Ana Tijoux: "Recording is like flirting with your songs. Touring is the relationship"
Having grown up in political exile in France during Chilean dictator Augusto Pinochet's reign, it seems natural that rapper Ana Tijoux -- now 34 -- would cover a lot of political ground in her lyrics.
People ask her about her music's social and political commentary a lot, she says. "I don't think I'm involved in politics; I feel that politics is involved in all of us. It's part of life."
But politics is nonetheless a major theme in her latest album, La Bala, Tijoux's second solo release after 2010's highly-praised, Latin Grammy-nominated 1977. She wrote much of the new work while following international news about the Occupy demonstrations and local coverage of ongoing student protests in Chile.
Her lyrics have struck a chord with international audiences since the album's release. Even, apparently, those who don't speak Spanish.
"Language hasn't been so much a frontier in what I do," she says, "Hip hop is the language of the neighborhood, it's the language of immigrants. It's like a country where the people come from everywhere and nowhere at the same time."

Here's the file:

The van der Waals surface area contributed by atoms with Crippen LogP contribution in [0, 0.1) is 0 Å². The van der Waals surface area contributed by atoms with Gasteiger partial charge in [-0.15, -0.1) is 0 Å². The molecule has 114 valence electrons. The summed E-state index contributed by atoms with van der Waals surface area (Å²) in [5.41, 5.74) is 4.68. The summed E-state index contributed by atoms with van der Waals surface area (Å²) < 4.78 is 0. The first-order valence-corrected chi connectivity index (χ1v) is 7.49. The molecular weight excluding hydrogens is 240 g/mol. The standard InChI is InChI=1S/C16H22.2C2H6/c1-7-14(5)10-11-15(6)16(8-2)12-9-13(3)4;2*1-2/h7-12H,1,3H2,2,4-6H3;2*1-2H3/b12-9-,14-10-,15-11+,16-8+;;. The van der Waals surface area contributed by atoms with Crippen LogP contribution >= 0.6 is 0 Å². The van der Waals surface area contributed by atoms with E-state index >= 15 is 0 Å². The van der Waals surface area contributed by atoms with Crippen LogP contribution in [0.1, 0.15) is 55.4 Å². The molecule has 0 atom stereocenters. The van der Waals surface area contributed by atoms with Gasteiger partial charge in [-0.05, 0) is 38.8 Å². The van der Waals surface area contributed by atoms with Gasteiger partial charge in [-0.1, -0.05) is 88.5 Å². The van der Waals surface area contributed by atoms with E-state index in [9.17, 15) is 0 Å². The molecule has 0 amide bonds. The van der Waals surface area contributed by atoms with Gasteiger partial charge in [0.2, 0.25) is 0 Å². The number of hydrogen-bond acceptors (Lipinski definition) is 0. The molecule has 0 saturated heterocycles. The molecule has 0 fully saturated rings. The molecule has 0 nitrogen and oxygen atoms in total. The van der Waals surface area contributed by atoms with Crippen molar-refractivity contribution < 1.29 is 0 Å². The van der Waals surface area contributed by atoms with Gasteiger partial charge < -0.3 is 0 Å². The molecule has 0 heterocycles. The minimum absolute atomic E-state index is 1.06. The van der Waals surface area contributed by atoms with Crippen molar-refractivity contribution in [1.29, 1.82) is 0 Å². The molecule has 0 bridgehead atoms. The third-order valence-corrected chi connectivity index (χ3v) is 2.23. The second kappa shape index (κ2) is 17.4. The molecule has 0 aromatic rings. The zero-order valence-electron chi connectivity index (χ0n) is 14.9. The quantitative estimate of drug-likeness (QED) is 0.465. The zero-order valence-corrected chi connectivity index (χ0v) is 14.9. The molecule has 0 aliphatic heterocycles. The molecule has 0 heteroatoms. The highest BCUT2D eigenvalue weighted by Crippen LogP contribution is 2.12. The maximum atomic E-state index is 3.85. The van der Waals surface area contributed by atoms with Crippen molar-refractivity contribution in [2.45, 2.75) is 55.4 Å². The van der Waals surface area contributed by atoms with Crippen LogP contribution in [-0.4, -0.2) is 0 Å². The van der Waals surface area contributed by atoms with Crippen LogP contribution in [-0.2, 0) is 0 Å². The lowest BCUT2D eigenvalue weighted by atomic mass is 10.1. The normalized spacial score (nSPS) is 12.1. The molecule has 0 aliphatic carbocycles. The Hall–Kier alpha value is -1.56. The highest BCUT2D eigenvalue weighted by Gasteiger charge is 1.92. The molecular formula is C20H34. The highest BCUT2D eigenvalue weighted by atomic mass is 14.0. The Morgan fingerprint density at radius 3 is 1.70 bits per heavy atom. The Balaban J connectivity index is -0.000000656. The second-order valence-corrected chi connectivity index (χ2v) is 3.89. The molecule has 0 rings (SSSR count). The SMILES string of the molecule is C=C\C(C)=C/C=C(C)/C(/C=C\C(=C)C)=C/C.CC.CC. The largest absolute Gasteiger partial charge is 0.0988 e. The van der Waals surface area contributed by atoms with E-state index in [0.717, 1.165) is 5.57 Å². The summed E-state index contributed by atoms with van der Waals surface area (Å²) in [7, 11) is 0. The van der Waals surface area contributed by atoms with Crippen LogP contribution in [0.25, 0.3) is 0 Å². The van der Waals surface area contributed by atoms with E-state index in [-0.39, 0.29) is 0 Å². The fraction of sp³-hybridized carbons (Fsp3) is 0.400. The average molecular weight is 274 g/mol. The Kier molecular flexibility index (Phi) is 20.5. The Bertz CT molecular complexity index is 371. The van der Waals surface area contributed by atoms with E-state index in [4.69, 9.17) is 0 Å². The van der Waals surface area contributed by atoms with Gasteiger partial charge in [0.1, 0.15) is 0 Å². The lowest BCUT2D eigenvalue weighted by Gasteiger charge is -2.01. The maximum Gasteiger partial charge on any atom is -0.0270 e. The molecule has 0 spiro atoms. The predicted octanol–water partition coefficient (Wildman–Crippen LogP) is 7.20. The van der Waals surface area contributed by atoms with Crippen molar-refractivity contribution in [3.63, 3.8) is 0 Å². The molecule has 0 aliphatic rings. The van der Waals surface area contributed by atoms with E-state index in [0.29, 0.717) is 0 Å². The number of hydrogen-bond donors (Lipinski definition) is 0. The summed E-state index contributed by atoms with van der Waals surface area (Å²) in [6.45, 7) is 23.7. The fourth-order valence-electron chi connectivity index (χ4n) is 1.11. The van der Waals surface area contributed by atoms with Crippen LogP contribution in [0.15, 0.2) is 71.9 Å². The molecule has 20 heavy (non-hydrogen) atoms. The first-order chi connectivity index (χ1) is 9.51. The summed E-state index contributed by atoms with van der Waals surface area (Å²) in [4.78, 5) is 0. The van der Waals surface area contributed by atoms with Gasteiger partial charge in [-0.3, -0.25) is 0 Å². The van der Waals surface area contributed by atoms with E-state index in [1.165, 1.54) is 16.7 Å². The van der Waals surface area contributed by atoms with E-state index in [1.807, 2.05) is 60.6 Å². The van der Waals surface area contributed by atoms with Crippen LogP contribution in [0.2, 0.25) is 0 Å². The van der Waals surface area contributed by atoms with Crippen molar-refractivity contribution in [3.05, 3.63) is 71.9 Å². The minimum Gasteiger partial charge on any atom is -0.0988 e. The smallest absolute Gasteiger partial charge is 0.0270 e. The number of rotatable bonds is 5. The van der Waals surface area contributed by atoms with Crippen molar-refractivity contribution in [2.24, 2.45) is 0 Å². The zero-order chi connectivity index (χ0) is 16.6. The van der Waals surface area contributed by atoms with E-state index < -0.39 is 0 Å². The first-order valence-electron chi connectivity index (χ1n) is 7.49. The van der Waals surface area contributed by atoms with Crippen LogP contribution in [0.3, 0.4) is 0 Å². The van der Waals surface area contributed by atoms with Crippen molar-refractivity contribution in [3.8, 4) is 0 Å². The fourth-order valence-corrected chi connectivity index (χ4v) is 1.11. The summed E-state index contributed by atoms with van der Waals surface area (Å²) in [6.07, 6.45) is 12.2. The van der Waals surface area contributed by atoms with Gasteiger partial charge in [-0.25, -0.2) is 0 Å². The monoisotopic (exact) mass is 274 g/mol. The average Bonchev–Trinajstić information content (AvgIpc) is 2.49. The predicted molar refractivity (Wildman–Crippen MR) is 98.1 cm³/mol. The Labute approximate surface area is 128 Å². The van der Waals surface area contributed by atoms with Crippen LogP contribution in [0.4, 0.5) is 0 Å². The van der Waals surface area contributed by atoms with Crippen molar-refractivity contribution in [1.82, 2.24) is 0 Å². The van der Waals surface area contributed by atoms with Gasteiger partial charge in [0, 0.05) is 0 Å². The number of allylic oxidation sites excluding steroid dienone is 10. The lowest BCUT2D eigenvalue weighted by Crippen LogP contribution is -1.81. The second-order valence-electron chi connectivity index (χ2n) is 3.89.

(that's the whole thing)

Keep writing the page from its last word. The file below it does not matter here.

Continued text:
Tijoux, who was born Anamaría Merino in France in 1977, moved back to Chile in 1990 with her family and had to work on mastering Spanish. Through that transition, she says, music was always the universal language she could share with anyone.
"I don't like to be closed off to any kind of music because it's about energy," she says. "Like, I can still listen to AC/DC and say, 'Wow, that's an amazing riff!'"